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Pycket: A Tracing JIT For a Functional Language (2015) [pdf] (indiana.edu)
57 points by tosh 4 months ago | hide | past | web | favorite | 19 comments



https://github.com/pycket/pycket - development is active.

> There are currently two different modes of evaluation that we refer as OLD and NEW. The NEW Pycket uses linklets and bootstraps the Racket using the expander linklet exported by Racket (version 7+). The OLD Pycket, on the other hand, uses Racket's binary to fully expand the program and generates json asts and evaluates them.

More on linklets: https://docs.racket-lang.org/reference/linklets.html Status of Racket-on-Chez (2018-Jan): http://blog.racket-lang.org/2018/01/racket-on-chez-status.ht...

Back in 2015, a previous thread[2] mentioned a Pixie issue[1], which was closed with "I worked a ton on this, but ran into time issues before the Strangloop conference. At Strangeloop I got talking to one of the authors of Pycket. Unfortunately it sounds like their implementation isn't much better than mine. The amount of load that is put on the JIT due to this sort of interpreter is quite large. In short, I'd rather have a mutable fast interpreter than a immutable mostly fast interpreter. Shelving this work for now. The PR will still exist, but I'm not convinced the features are worth the cost." Pixie's most-recent commit seems a year ago.

My brief unsuccessful search for current Pycket benchmarks did turn up this[3] 2017 thread/paper on the Nash (Guile) tracing JIT.

[1] https://github.com/pixie-lang/pixie/issues/312 [2] https://news.ycombinator.com/item?id=9545628 [3] https://news.ycombinator.com/item?id=13773796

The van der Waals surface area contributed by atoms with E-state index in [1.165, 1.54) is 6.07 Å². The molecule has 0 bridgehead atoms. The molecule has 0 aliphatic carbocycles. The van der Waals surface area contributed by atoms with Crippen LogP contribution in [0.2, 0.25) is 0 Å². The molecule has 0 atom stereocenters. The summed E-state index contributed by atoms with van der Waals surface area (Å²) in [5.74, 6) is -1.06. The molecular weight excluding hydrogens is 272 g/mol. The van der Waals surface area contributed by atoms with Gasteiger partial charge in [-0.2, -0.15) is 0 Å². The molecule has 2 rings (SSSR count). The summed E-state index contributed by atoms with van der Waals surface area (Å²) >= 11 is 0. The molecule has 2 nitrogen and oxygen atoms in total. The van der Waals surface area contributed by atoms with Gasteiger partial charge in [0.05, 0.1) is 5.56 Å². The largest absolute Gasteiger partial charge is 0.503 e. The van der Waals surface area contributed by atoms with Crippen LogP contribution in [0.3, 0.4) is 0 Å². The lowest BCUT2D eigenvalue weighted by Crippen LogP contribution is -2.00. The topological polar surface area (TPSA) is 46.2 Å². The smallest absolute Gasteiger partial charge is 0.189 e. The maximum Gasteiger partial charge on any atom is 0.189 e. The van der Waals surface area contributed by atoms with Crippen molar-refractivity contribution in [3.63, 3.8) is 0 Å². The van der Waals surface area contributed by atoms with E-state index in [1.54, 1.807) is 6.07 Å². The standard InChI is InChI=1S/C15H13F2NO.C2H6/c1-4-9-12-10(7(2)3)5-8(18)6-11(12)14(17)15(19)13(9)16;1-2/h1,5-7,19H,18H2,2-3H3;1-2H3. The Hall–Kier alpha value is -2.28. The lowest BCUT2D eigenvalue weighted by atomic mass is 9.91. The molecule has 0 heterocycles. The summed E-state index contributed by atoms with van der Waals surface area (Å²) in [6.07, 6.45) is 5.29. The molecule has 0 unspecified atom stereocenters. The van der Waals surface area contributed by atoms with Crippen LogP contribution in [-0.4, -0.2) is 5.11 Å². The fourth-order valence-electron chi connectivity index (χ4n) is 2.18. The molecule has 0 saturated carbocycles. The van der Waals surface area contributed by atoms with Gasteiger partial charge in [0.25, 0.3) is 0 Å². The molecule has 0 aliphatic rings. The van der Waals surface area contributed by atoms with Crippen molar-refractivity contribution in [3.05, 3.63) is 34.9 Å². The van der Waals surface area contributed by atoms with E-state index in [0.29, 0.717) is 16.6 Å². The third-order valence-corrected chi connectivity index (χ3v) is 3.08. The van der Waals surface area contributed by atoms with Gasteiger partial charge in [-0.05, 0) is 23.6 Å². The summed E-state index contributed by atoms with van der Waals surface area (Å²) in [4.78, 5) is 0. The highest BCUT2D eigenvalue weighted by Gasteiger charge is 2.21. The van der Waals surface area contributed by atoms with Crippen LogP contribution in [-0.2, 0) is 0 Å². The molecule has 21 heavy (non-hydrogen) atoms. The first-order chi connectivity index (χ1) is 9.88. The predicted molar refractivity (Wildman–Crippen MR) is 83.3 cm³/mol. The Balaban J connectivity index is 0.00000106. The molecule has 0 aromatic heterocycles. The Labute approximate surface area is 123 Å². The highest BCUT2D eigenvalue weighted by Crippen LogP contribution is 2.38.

I haven't checked in on the development of Pycket in a bit, but much of the recent work has gone into supporting linklets. Last I checked, the performance story for the Scheme and Shootout benchmarks used in the paper haven't changed much.

There are some benchmarks which evaluate Pycket's performance when applied to gradual typing [1]. Pycket does a pretty good job of optimizing the overheads of gradual typing (or at least Racket's implementation strategy), though it by no means eliminates the performance costs.

[1] https://dl.acm.org/citation.cfm?id=3133878


With the Racket core currently being re-written in Chez Scheme, how will this affect Pycket? Will regular Racket become fast enough to preclude using Pycket?


Performance varies a lot in Racket-on-Chez. For some programs, such as tight loops over simple data, Chez provides a lot of the same benefit as Pycket, but Pycket is often still faster. Here's a simple loop that sums numbers from 1 to 100000000, with timings for all three variants of Racket:

  [samth@huor:~/sw/plt (master) plt] pycket-c -t count.rkt 
  cpu time: 83 real time: 83 gc time: 0
  4999999950000000
  [samth@huor:~/sw/plt (master) plt] racket -t count.rkt 
  cpu time: 226 real time: 227 gc time: 0
  4999999950000000
  [samth@huor:~/sw/plt (master) plt] racketcs -t count.rkt 
  cpu time: 170 real time: 174 gc time: 2
  4999999950000000
Chez is faster than regular Racket, but not as fast as Pycket.

However, other programs the difference is much bigger. If we use generic iteration instead of type-specializing it, we get these numbers:

  [samth@huor:~/sw/plt (master) plt] racket -t count.rkt 
  cpu time: 2883 real time: 2882 gc time: 0
  4999999950000000
  [samth@huor:~/sw/plt (master) plt] racketcs -t count.rkt